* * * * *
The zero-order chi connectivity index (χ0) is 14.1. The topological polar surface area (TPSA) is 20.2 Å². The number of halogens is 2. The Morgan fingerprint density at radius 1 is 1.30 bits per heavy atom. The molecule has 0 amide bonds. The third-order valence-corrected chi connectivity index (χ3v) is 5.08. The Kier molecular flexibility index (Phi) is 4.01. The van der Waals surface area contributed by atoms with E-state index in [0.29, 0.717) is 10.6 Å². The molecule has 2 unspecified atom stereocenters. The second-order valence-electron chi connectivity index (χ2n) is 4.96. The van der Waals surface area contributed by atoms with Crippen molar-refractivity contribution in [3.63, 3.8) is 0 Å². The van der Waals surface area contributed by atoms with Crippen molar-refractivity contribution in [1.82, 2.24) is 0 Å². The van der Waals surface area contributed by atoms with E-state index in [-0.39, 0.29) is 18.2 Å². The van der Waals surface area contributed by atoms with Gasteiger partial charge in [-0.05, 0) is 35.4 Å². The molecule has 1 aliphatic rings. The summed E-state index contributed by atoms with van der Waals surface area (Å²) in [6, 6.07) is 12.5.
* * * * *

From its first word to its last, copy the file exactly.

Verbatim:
The zero-order chi connectivity index (χ0) is 14.1. The topological polar surface area (TPSA) is 20.2 Å². The number of halogens is 2. The Morgan fingerprint density at radius 1 is 1.30 bits per heavy atom. The molecule has 0 amide bonds. The third-order valence-corrected chi connectivity index (χ3v) is 5.08. The Kier molecular flexibility index (Phi) is 4.01. The van der Waals surface area contributed by atoms with E-state index in [0.29, 0.717) is 10.6 Å². The molecule has 2 unspecified atom stereocenters. The second-order valence-electron chi connectivity index (χ2n) is 4.96. The van der Waals surface area contributed by atoms with Crippen molar-refractivity contribution in [3.63, 3.8) is 0 Å². The van der Waals surface area contributed by atoms with Crippen molar-refractivity contribution in [1.82, 2.24) is 0 Å². The van der Waals surface area contributed by atoms with E-state index in [-0.39, 0.29) is 18.2 Å². The van der Waals surface area contributed by atoms with Gasteiger partial charge in [-0.05, 0) is 35.4 Å². The molecule has 1 aliphatic rings. The summed E-state index contributed by atoms with van der Waals surface area (Å²) in [6, 6.07) is 12.5.